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25 June 2024

“Transient astronomy is coming of age,” says Professor Jocelyn Bell Burnell at 2024 Higgs Lecture

Astrophysicist Professor Jocelyn Bell Burnell delivered this year's Higgs Lecture at King's College London.

Higgs Lecture 2024

One of the country’s leading astrophysicists, Professor Jocelyn Bell Burnell came to King’s to deliver the 2024 Higgs Lecture earlier this month.

Bell Burnell is most well-known for discovering pulsars – a previously unidentified type of star that emits regular radio waves and electromagnetic radiation. The discovery was made inadvertently when she was a postgraduate student at Cambridge in 1967 and led to the development of a whole new branch of astrophysics. It earned her supervisor Antony Hewish a Nobel Prize in Physics in 1974.

Entitled ‘Bursts, Bangs, and things that go Bump in the Night’, Bell Burnell’s lecture covered the future of transient astronomy – the astronomy that deals with transient objects in space. She explained how the field is growing due to improvements in detector technologies opening the possibilities of more highly variable phenomena to be discovered.

Transients refers to astronomical phenomena that lasts for a relatively short time, from fractions of a second to weeks or years (considered short in space time). Typically, they are extreme events associated with the total or partial destruction of an astrophysical object.

Bell Burnell explained that astrophysicists previously used long exposure telescopes covering tiny fractions of the sky to observe the farthest objects. Scientists can now use multiple, short exposures to observe changes in these distant objects and see how the emitted light changes over time:

“Transient astronomy is coming of age, there’s going to be absolutely deluges of data in the very near future. If the recent past is anything to go by there’s going to be lots of interesting and dramatic results.”

Bell Burnell explained the ‘family’ of light on the Electromagnetic Spectrum, and the telescopes sensitive to different parts of the electromagnetic spectrum used to study optics in space:

“There are of course other radiations like light – there's ultraviolet light, which we can’t see with our eyes. Further along there are X rays, and further along there are gamma rays,”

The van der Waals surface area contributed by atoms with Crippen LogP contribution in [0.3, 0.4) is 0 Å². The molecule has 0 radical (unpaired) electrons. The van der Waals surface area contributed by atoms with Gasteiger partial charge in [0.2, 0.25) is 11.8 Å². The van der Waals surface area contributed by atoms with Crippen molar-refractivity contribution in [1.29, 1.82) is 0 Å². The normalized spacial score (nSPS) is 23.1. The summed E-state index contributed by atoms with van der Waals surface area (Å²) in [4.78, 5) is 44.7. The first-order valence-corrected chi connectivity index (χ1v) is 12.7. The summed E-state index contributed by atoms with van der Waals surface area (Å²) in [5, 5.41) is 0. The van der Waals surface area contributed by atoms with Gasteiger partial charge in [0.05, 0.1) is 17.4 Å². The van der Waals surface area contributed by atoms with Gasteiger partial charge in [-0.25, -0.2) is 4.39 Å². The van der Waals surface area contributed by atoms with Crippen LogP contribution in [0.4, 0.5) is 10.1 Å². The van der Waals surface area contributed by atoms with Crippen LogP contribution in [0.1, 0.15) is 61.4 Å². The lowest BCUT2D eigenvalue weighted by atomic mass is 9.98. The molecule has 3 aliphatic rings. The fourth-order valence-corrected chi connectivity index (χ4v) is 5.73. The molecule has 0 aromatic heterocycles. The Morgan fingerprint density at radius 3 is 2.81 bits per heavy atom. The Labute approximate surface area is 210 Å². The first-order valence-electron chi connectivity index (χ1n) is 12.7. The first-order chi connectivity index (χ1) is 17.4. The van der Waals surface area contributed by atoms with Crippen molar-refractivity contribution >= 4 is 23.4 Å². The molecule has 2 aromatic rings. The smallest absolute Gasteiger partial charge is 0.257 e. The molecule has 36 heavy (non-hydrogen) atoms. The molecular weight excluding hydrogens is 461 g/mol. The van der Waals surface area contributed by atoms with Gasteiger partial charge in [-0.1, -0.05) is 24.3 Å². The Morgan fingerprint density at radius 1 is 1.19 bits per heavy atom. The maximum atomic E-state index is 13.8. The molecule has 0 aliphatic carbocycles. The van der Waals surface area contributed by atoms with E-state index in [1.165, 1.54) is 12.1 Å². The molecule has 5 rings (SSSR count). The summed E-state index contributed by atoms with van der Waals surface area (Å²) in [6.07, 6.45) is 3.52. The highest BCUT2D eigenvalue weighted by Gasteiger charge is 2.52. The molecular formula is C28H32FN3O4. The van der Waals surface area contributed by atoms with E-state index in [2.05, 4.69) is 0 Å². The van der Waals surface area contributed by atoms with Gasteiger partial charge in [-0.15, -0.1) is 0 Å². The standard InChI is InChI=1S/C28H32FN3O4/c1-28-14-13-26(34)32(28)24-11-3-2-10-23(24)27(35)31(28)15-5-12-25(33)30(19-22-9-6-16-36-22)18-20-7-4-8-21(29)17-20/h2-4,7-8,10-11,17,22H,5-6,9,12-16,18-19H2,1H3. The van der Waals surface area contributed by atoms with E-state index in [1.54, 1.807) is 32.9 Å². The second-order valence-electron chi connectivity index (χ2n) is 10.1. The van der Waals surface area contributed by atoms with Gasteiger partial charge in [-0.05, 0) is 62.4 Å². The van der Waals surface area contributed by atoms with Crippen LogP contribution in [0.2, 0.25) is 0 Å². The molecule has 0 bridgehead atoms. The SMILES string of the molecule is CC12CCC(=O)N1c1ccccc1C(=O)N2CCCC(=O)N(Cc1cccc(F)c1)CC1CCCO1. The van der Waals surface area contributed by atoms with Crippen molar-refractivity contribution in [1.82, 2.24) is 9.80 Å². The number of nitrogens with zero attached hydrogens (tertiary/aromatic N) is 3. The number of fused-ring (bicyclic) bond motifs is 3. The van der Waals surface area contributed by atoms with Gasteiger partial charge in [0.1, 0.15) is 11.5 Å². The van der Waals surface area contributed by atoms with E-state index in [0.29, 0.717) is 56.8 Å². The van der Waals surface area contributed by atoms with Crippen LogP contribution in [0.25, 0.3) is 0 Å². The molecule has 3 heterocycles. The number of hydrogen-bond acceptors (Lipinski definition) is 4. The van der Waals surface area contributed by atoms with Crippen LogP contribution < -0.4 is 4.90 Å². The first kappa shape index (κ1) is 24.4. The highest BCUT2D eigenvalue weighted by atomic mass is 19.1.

She went on to discuss the discovery of gamma-ray bursts, immensely energetic explosions of electromagnetic radiation. They were first detected in the late 1960s by Los Alamos scientists while using satellites to monitor whether the Soviet Union was adhering to the Nuclear Test Ban Treaty.

Gamma-rays bursts are now detected at a rate of about one a day and scientists have been working for decades to attempt to understand their origins.

One of these bursts contains the same energy as the sun gives over the whole of its lifetime. The energy in the burst is said to be the biggest since The Big Bang created the universe.”

Professor Jocelyn Bell Burnell

"It quite often happens in astronomy. You think you’ve discovered something, and actually you’ve discovered several things. For a long time, there’s been huge debate about what’s causing gamma-ray bursts,” Bell Burnell said.

“We’ve ended up believing that the long ones are when massive stars explode. The shorter ones are the merger of two very compact stars.”

Bell Burnell gave examples of the type of gamma-ray bursts detected in recent years. In October 2022, an extremely large gamma burst was detected from two billion light years away and dubbed the ‘Brightest of All Time’ (BOAT). She also spoke about long gamma-ray bursts due to the collapse of high mass stars to make neutron stars, quark stars or black holes.

“The energy of these things is quite remarkable. One of these bursts contains the same energy as the sun gives over the whole of its lifetime. The energy in the burst is said to be the biggest since The Big Bang created the universe.”

The Higgs Lecture is delivered by an invited guest speaker each year, since the inaugural lecture in 2012 presented by Professor Peter Higgs who predicted the Higgs Boson particle in 1964. Professor Higgs died in April at the age of 94.

Previous speakers include 2020 Nobel Prize in Physics recipient Sir Roger Penrose; mathematical physicist Sir Michael Berry; and prominent mathematician Professor Caroline Series.

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